People who pay attention to the local indie-rock scene can be forgiven for thinking The Ponys have lived a charmed life. When the local group debuted in 2004 with Laced With Romance, a healthy buzz seemingly followed right behind it; that only grew louder with Celebration Castle in 2005 and The Ponys’ appearance at Lollapalooza that summer. Big things continually lurk on the horizon for the quartet, and this month, it takes one step closer with Turn The Lights Out, its first for taste-making indie label Matador Records. The move to a bigger label gave The Ponys more time in the studio—two weeks instead of a few days—though Lights Out still has plenty of the agitated rock that makes the group so ingratiating. While on the road during a post-South By Southwest tour, singer-guitarist Jered Gummere talked to The A.V. Club about The Ponys’ gradual ascent, living in Chicago, and gunfights in Humboldt Park.
The A.V. Club: The Ponys have always seemed popular, but that perception certainly doesn’t equate to reality. There have to have been plenty of times when you’ve felt the opposite of big, even recently.
Jered Gummere: Yeah, a couple of days ago.
JG: Houston? Jackson, Mississippi? It’ll keep going. Jackson was cool though, because people were really appreciative and passionate. The 70 people who came were like, “Thanks for coming to Jackson!” and bought a bunch of merchandise, so that was really cool. It was nice because people really appreciated it. It wasn’t just like, “Oh, look, I’m at the cool show.” They were like, “We’re going to the show! We won’t have another show for a month or two!”
AVC: When did you first notice that you were starting to catch on in Chicago?
JG: I don’t know. When you start out, you just kind of go by venue. You start out playing, like, Beat Kitchen and Cal’s. Once we got a show at the Empty Bottle, we were like, “Cool, the Empty Bottle.” It kind of builds, I guess. Then we did the Double Door, our own show at the Double Door. We were like, “Fuck, this is big!” So I guess the next step would be a big one at the Metro or something. We’ve played there, but we’ve never headlined.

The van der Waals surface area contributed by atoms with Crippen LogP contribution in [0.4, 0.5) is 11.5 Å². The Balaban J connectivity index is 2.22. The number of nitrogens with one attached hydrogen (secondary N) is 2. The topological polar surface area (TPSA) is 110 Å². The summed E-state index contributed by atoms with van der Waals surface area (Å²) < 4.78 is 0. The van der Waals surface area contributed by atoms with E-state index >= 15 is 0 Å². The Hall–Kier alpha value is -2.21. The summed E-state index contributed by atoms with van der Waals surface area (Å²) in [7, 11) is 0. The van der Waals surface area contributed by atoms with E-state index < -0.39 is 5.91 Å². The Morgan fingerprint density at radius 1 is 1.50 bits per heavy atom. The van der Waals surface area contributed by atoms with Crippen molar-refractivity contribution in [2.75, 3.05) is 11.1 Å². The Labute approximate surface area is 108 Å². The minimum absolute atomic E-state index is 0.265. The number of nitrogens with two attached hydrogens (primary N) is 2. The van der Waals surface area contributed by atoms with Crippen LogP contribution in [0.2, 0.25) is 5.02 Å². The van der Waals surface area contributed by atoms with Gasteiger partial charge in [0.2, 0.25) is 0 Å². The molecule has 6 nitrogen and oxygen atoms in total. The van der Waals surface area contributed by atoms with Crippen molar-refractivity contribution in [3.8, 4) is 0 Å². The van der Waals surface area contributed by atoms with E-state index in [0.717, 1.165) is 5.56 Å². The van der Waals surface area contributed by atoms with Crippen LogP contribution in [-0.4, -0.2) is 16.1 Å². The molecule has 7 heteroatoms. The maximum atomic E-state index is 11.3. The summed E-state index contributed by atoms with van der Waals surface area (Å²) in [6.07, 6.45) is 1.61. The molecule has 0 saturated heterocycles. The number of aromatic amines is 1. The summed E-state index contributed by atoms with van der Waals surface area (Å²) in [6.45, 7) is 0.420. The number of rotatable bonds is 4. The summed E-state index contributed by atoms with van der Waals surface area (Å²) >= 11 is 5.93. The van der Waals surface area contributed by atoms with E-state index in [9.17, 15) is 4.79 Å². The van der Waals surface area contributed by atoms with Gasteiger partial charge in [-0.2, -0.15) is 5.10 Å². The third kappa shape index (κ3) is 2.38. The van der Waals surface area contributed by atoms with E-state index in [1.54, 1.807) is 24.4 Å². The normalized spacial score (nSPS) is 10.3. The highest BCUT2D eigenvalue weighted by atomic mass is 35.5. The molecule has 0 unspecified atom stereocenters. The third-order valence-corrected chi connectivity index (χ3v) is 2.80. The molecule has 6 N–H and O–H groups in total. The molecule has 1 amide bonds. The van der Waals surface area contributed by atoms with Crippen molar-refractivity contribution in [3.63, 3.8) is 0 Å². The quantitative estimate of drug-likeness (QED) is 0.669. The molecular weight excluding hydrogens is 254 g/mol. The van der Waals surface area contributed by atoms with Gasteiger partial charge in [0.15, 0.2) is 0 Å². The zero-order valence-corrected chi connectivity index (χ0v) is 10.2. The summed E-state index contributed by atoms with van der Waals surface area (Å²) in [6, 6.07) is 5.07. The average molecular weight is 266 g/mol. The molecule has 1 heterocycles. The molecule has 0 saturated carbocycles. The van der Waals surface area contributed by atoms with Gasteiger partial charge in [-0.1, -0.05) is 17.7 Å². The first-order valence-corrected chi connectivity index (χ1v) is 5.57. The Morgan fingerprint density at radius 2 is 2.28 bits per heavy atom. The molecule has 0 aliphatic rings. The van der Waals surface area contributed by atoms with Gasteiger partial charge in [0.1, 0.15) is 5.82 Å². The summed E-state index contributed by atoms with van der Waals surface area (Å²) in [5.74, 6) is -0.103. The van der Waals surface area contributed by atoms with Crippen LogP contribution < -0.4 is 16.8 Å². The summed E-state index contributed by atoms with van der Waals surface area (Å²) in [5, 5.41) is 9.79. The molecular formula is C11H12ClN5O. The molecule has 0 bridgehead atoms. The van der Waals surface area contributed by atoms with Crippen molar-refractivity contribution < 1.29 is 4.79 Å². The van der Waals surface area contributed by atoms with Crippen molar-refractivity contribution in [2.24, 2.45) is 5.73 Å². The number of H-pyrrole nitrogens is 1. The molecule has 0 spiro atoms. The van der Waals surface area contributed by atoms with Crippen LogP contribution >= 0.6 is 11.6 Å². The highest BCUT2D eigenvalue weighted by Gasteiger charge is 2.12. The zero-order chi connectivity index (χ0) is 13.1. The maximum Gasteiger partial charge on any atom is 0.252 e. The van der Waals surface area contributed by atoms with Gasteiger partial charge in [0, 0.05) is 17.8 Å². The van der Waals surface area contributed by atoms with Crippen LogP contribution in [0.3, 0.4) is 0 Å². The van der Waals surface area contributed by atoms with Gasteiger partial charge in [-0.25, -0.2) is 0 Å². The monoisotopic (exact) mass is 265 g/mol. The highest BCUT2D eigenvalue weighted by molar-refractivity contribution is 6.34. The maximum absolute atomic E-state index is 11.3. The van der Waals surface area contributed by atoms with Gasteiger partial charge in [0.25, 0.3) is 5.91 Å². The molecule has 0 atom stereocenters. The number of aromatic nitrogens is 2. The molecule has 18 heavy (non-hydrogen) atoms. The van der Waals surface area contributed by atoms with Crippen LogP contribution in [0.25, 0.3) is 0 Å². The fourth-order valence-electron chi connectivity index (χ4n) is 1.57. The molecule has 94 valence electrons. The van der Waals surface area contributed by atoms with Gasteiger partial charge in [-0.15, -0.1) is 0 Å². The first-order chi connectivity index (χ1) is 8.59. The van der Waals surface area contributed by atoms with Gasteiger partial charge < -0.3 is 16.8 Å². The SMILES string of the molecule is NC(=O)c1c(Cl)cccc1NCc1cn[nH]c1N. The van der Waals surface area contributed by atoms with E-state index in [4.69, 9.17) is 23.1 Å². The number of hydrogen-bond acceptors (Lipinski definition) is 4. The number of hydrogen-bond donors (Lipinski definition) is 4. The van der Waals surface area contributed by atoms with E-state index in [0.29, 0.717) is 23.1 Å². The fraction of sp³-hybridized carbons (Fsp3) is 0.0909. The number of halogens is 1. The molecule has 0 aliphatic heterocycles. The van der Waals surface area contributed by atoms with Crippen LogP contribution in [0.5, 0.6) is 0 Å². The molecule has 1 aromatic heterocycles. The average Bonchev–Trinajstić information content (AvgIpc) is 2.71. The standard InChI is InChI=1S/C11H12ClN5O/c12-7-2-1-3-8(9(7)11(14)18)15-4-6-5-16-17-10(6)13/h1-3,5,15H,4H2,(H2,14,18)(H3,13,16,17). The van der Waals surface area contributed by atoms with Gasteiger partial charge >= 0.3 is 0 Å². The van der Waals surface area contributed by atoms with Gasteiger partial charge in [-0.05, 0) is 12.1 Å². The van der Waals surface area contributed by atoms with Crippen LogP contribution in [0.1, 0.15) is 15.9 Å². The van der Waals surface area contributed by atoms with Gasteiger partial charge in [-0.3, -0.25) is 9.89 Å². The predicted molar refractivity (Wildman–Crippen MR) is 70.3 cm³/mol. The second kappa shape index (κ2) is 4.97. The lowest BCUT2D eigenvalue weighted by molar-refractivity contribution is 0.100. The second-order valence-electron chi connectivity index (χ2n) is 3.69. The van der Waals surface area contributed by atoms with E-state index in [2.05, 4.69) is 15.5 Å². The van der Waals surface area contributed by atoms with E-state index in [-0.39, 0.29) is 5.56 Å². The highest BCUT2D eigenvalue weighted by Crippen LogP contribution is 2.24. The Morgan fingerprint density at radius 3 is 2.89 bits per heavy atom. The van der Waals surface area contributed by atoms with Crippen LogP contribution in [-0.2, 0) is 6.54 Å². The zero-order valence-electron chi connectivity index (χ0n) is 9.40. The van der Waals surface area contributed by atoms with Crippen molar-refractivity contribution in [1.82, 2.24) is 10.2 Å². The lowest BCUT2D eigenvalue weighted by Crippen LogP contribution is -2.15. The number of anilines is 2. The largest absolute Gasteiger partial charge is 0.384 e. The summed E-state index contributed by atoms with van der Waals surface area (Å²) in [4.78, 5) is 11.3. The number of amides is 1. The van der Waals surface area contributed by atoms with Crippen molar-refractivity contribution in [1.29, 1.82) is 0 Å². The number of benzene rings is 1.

AVC: How do you think living here affects both how you function as a band and how you write as a band?
JG: I think it’s all really influential. It’s part of our daily lives. Right now, we’re not there, but when we’re there, it’s loud and noisy and kind of violent, but working-class. I like it. It’s so much more affordable to live in and be productive as a band than L.A. or New York. It’s a great city to play music in.
AVC: You and bassist Melissa Elias are married. Where do you live?
JG: We live in Humboldt Park.
AVC: Speaking of violent.
JG: Yeah, speaking of violence, I’ve seen a couple of guns this year. The last time was right before we signed to Matador. I was walking down the street one day. We were with the Gris Gris, and they were just walking down the street when, all of a sudden, fucking gunshots started firing off everywhere. It was close to the Fourth of July. Matador called. I was like, “What’s up?” and just talking. I turn around, everyone’s running back to the house. I looked over, and fucking guns are blazing everywhere. I was like, “Fuck!” I was just strolling through this fucking gunfight. You can’t even tell over there in the summer. We play “Fireworks Or Gunshots?”—it’s our game at night. We’ll be on the couch like “Fireworks? No, I think that was a gunshot.”
AVC: Speaking of Matador, did you talk to a lot of labels besides them after Celebration Castle?
JG: We talked to a few. We totally ruled out basically any major-label interest, and decided that we wanted to actually put out records—and not have our records sit on their fucking desks for years, when they decided to put it out or give it back to us. I think we were all pretty excited about Matador. It seemed like a good fit for our band, and we had a good grace period where we hung out with them to see if it was going to work out or not.
AVC: Was there anything you wanted to avoid or do with the new album?
JG: I think we were pretty prepared. We just wanted to have fun. If we wanted to experiment with some stuff, like different effects or different vocal patches, we made a little extra time this time. Basically, we got to take a lunch break and stuff. We had a little bit of time to relax and do our thing. The first record we recorded in like four days, tracked and mixed. So it’s like, “Let’s go, let’s go, let’s go. We gotta go now!” Taking different takes that maybe we could have done better, but didn’t really have a choice.